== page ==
Arrow Fat Left Icon Arrow Fat Right Icon Arrow Right Icon Cart Icon Close Circle Icon Expand Arrows Icon Instagram Icon Pinterest Icon Hamburger Icon Information Icon Down Arrow Icon Mail Icon Mini Cart Icon Person Icon Ruler Icon Search Icon Shirt Icon Triangle Icon Bag Icon Play Video

A New Beginning

A New Beginning

Spring 2019 had it's challenges across many parts of our country - the ongoing devastation of drought; the start of the worst bushfires we have experienced; soaring temperatures; and our town was on the brink of running out of waterSpring 2020 has a very different feel. The ground has moisture in it, and the plants which have survived the drought followed by heavy rain are standing proud in the garden. Surely this Spring and Summer will be easy for them having survived last year. Here are a range of grasses and perennials which we have just put on our website for Spring - there will be many more over the next few weeks as soil temperatures rise.

Cistus x 'Silver Pink'

This hybrid Cistus originates from the dry, rocky parts of the Mediterranean. Drought and frost tolerant, this low maintenance shrubs forms a natural regular ball shape 60cm tall x 80cm wide. Spring flowering with masses of papery, silvery pale pink flowers fading to white. Requires full sun and good drainage. View


Rosmarinus officinalis 'Chef's Choice'

Grown for its form, flower and culinary value, 'Chef's Choice' has a high oil content with a spicy flower making it perfect for use in the kitchen. In the landscape it has a compact habit (80cm x 1m) and beautiful mid blue flowers in Winter. 'Chef's Choice' lends itself to clipping and can be kept neat and tidy if desired. Requires good drainage and a sunny position. Low water requirement once established. View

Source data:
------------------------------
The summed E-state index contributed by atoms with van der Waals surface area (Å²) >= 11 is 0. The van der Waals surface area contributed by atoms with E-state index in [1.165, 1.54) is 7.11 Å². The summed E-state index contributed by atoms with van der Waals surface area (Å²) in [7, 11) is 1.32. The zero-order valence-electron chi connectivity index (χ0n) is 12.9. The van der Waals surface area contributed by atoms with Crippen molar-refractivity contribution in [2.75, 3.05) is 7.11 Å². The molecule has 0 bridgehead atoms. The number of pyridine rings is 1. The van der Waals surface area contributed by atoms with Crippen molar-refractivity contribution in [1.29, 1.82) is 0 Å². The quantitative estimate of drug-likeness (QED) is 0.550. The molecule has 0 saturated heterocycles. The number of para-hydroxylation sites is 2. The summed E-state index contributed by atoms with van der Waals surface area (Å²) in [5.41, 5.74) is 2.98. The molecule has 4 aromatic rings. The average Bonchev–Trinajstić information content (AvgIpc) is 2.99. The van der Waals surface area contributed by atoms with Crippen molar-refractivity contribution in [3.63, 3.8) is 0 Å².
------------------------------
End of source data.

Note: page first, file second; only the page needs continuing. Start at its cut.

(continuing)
Echinacea purpurea 'Pow Wow' White

This Coneflower is a high impact perennial. As the name may suggest it has been bred to produce upright well branched stems that result in more flowers per plant. Flowers have luminous golden yellow centres surrounded by a skirt of wide pure white petals. The compact habit lends itself to planting en masse as well as container culture. 60cm tall x 40cm wide. Prefers well drained average soils in full sun. View.


Myrsine africana

Being fortunate enough to observe this plant on a trip to Kirstenbosch Botanic Gardens in Cape Town, South Africa, we decided to investigate further. Olivier Filippi sings its praises in his drought tolerant gravel garden in the south of France. He reports it to be drought tolerant and beautiful in form. African Boxwood grows slowly to 2m x 75cm, has dark green oval shaped leaves and deep red new growth. We have planted it in our own dry garden to compliment greys and silvers of Mediterranean plants including Phlomis, Rosemary and Dwarf Olives. Clips very well, is long lived and very adaptable. View. 


Hesperaloe parviflora


We are a huge fan of this plant for numerous reasons: First, it's ability to handle extreme hot and dry conditions plus it handles frost no problem; Second, it's slender, arching evergreen blue-green foliage that forms a dense clump; Third, this plant is stunning when in flower during the Summer months with an elegant panicle of reddish pink flowers. An architecturally intriguing plant that makes an impact en masse or as a potted specimen. Full sun. Approx. 1 x 1m. View


Calamagrostis brachytricha

Soft feathery luminous plumes are the feature of this "Diamond Grass'. It is shade tolerant but prefers full sun. Does well on a range of soils with sufficient moisture. Completely dormant in winter. 1.2m. View


Festuca mairei

A handsome, ornamental grass forming a fountain-like mound of rich khaki green foliage. Endemic to the Atlas Mountains of Morocco, often referred to as Giant Fescue. Drought and heat tolerant once established. An evergreen grass that never needs cutting back. An architectural grass of great beauty and longevity. Used extensively in naturalistic plantings. Tolerant of frost, snow, drought and heat. Excessive humidity can lead to rust issues. Approximately 60cm x 60cm. View.


Comments on this post (0)

Leave a comment